A small intro on his new book’s cover tells us that Mukul Kesavan teaches history, blogs and writes fiction when he can and, from the way he signed my copy of Men in White, he has a doctor’s handwriting. Everything in the book apart from the intro provides clinching evidence to the fact that he is a cricket nut of the highest order.


Men in White is a collection of individual essays written and published at some point, primarily in The Telegraph and Cricinfo. From his beloved radio and his gully cricket, to the press box at Lord’s and everything in-between makes this book and maybe, were he to write an autobiography, there wouldn’t be much to add.


This is Mukul Kesavan’s personal anthology; nostalgic, opinionative and humourous. The humourous pieces (like the one on the Super Tests or those on radio commentary) are delightful. When he presents his opinion on the ICC and the game itself or the hows and whys of its popularity in India, he still is in good form (“Why do you need a match referee?”), but the edge he won with his memories is lost to the prosaic. Luckily, there aren’t too many of those and soon enough, he sidles along with heroes of his childhood, the West Indies, as they waltz past one and all, he pumps his chest with pride for a one-eyed captain, learns to believe with Gavaskar in ’71, swoons over the majesty of Vishy’s “that innings” 97, falls for a young Azhar’s artistry and grimaces with sadness at the later Azhar of the 90s and is variously elevated and tormented by cricket commentators.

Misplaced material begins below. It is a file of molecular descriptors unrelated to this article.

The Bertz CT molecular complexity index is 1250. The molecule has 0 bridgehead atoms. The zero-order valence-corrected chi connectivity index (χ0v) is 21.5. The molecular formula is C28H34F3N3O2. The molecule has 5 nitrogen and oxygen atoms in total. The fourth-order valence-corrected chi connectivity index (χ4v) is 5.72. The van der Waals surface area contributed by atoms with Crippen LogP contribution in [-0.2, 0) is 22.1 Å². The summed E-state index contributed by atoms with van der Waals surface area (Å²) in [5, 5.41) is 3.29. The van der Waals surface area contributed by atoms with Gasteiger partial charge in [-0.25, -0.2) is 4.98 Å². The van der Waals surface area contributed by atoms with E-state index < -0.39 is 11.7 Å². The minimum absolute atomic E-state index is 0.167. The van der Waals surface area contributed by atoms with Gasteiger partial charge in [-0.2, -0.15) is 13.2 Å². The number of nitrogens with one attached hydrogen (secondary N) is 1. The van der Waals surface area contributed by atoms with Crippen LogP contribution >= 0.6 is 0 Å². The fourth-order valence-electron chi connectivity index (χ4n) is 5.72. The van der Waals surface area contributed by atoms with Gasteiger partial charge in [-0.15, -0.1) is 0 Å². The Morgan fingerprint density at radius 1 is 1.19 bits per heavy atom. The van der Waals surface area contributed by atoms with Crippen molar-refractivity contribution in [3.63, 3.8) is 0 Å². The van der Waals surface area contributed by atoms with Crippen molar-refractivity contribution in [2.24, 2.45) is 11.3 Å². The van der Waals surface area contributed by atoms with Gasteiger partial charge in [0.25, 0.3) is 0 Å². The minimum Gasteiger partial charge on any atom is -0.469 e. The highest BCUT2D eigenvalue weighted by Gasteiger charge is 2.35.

Men in White is an enjoyable book, quite simply a tribute to Kesavan’s own memories and in some ways to all followers of the sport in India who wouldn’t need an alarm to wake them up at 5:30 on the 26th of December. To nitpick though is an indulging trait and one wishes the cover had a better photograph and a touch more care would have informed that Bangalore’s cricket stadium is named after Chinnaswamy and not Chidambaram.


Where the book succeeds is in prompting readers to look back. Kesavan’s Philips radio had six keys, one of them airing Test Match Special. Our TV in ‘96 had around as many channels, one of them we hoped, was Prime Sports (or had it become Star Sports by then?). If it was Gavaskar then, we followed Rahul Dravid’s career through England. A clamber for the newspaper in the morning would tell as to how the Bangalore boy had done. A single-digit dismissal was shattering while a 16 not out in a county game reassured. ESPN had “hijacked” the tour for us and the news on radio and TV, like wild animals, would venture only in the dark. Still, when Dravid followed Ganguly’s century with his 95 and walked, we were satisfied. At long last, there was a batting hero from our backyard.


Now, ESPN and Star Sports have given way to Star Cricket. India are playing Sussex at Hove, Live, Ball-by-ball, and Dravid’s on his final Test tour of England.